Have you been contacted by someone who crossed, someone on the other side? I have and I believe all of us have. Some simply recognize the contact, some choose to rationalize the contact and some do not even notice the contact. Read my story; it is not easy to rationalize it or ignore it! Indeed, for me, it is impossible to do so.
On January 4, 2003, my husband and I were returning from a couple of days of play; it was late and dark and we were talking non-stop as we always did-even when there was nothing to say-as we drove toward home. The subject of crossing over and death came up; I had lost five relatives in the preceding thirteen months and we talked about where they might be. What they might be? How they might be? Death conversations were never macabre with us; they always seemed natural and open and inquisitive. This night's exchange of ideas seemed a little more serious, but not 'scary' serious, just 'interestingly' serious. Ron and I had been married forty years, less about three weeks and, at some point in the discussion, we made a pact: "The one of us who found ourselves first on the other side would attempt to contact the one left behind," a small concrete sign that life does indeed go on.
That brief exchange of ideas and promises between two healthy adults with plans to live many, many more years re-surfaced within a fortnight and with surprising clarity. Hear my story.
We traveled a lot and wherever we went, we collected spoons. Over the last several years, we took thirty to ninety day trips and, for our last year together we rolled along in an Alfa Gold Fifth Wheel. We worked as camp hosts, birded, hiked, built trails, went sightseeing, hit the casinos and collected spoons. Ronnie died nine days before we were to leave on a thirty day trip to Australia and New Zealand to celebrate our fortieth anniversary. Anticipating the spoons we would collect had made the planning of it more intriguing. Our collection of spoons began in 1974 in Denver, Colorado, the first of many vacations we would share with Bets, my mother in law. She bought a spoon rack for me to display spoons commemorating the sites we saw. Spoons from every ghost town, National Monument, National Park, restored fort, every place we visited graced that first rack and I guess the collecting of spoons transfused our blood, Ronnie's more than mine. Over the years, he selected and purchased eight more spoon racks with capacities varying from twelve to forty-eight and displayed them on our living room walls. Everywhere we went, we searched for the perfect spoon to perpetuate that specific spot in our minds.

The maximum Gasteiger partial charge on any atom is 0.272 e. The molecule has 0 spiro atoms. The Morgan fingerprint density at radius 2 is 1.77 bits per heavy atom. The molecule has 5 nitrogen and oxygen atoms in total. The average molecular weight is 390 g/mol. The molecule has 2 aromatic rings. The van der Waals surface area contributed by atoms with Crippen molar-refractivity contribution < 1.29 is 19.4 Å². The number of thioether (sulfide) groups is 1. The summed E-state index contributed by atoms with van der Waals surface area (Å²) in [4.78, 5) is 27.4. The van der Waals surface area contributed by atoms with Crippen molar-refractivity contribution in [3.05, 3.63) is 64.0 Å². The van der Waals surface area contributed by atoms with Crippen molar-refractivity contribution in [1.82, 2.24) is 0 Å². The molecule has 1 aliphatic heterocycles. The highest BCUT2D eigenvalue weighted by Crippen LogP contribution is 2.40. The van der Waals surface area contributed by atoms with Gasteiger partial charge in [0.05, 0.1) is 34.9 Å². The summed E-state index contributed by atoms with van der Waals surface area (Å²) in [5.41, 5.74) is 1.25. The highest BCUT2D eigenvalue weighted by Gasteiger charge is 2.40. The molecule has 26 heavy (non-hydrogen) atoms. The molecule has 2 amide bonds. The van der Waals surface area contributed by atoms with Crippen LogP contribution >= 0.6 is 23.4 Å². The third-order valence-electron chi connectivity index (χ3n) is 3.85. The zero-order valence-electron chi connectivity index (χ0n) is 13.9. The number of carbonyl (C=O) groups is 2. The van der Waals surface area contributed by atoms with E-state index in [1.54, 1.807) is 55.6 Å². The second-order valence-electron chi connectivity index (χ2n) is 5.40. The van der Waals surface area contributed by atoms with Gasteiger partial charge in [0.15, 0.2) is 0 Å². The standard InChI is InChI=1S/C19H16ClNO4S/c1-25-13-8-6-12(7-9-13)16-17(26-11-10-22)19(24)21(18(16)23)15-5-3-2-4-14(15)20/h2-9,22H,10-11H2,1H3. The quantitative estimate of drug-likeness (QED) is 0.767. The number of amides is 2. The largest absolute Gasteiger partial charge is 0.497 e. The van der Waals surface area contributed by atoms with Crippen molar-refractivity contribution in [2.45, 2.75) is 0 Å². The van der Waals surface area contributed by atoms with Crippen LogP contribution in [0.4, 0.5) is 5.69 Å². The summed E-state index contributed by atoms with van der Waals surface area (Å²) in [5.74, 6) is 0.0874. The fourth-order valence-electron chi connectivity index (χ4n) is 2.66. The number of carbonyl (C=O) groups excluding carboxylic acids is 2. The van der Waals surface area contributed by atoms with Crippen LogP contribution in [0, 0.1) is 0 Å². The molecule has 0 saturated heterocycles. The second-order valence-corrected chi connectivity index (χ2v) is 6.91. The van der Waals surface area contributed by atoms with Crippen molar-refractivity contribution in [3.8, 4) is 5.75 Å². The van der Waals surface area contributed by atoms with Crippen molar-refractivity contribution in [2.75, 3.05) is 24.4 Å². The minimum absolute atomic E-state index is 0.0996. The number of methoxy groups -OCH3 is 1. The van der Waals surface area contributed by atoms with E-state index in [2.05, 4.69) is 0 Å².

The one rule was: Never display any spoon unless we had visited the place, a rule set aside when Jessie, our grand daughter, brought us three from her European trip. Still, those spoons hung separately on a row segregated from the ones saluting our incredible times together.
During the summer of 2002, Ron and I talked a lot about our spoons as we wandered from place to place across the Midwest from Mall of the Americas to Glacier National Park and, at every stop, we bought another one, twenty-one in all-the most we had ever collected in one year. We relived in our conversations those times past already memorialized by spoons on the racks at home. We returned home in November to place our new spoons on those racks and visualized the ones to come 'next year'. Reservations were made at two Australia National Parks, there would be spoons from there; the casino in Melbourne where we would spend our anniversary night would offer a special spoon; Jessie told the innkeeper at the Tasmania bed and breakfast of our hobby and he promised to have one ready; and she even convinced the horse ranch where she worked to have something to add to our collection.